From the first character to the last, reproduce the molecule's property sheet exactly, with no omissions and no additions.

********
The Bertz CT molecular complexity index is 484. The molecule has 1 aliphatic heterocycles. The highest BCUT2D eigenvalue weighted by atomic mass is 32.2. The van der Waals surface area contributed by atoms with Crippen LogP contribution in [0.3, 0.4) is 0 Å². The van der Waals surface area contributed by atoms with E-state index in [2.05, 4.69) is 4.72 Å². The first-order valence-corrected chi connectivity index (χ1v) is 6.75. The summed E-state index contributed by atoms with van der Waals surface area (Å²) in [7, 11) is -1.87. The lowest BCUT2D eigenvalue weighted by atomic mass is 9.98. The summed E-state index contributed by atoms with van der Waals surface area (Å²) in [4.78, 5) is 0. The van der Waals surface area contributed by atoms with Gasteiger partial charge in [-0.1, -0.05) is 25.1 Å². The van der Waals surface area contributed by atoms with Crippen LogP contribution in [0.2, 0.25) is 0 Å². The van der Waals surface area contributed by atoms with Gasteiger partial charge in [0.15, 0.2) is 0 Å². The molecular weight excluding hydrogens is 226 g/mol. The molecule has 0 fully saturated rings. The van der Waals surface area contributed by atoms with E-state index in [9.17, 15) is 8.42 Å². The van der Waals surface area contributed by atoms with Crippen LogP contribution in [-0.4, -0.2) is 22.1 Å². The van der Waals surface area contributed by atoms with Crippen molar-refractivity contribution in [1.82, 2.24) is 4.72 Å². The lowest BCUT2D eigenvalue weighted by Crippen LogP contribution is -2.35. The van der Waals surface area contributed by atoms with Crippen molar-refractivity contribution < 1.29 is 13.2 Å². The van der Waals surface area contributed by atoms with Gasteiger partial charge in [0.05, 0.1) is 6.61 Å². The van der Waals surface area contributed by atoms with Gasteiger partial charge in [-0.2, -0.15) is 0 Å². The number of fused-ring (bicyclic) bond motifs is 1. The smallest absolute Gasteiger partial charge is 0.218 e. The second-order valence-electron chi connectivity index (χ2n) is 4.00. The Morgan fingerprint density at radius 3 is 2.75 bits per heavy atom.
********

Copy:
The Bertz CT molecular complexity index is 484. The molecule has 1 aliphatic heterocycles. The highest BCUT2D eigenvalue weighted by atomic mass is 32.2. The van der Waals surface area contributed by atoms with Crippen LogP contribution in [0.3, 0.4) is 0 Å². The van der Waals surface area contributed by atoms with E-state index in [2.05, 4.69) is 4.72 Å². The first-order valence-corrected chi connectivity index (χ1v) is 6.75. The summed E-state index contributed by atoms with van der Waals surface area (Å²) in [7, 11) is -1.87. The lowest BCUT2D eigenvalue weighted by atomic mass is 9.98. The summed E-state index contributed by atoms with van der Waals surface area (Å²) in [4.78, 5) is 0. The van der Waals surface area contributed by atoms with Gasteiger partial charge in [-0.1, -0.05) is 25.1 Å². The van der Waals surface area contributed by atoms with Crippen LogP contribution in [0.2, 0.25) is 0 Å². The van der Waals surface area contributed by atoms with Gasteiger partial charge in [0.15, 0.2) is 0 Å². The molecular weight excluding hydrogens is 226 g/mol. The molecule has 0 fully saturated rings. The van der Waals surface area contributed by atoms with E-state index in [9.17, 15) is 8.42 Å². The van der Waals surface area contributed by atoms with Crippen LogP contribution in [-0.4, -0.2) is 22.1 Å². The van der Waals surface area contributed by atoms with Crippen molar-refractivity contribution in [1.82, 2.24) is 4.72 Å². The lowest BCUT2D eigenvalue weighted by Crippen LogP contribution is -2.35. The van der Waals surface area contributed by atoms with Crippen molar-refractivity contribution < 1.29 is 13.2 Å². The van der Waals surface area contributed by atoms with Gasteiger partial charge in [0.05, 0.1) is 6.61 Å². The van der Waals surface area contributed by atoms with Gasteiger partial charge in [-0.2, -0.15) is 0 Å². The number of fused-ring (bicyclic) bond motifs is 1. The smallest absolute Gasteiger partial charge is 0.218 e. The second-order valence-electron chi connectivity index (χ2n) is 4.00. The Morgan fingerprint density at radius 3 is 2.75 bits per heavy atom.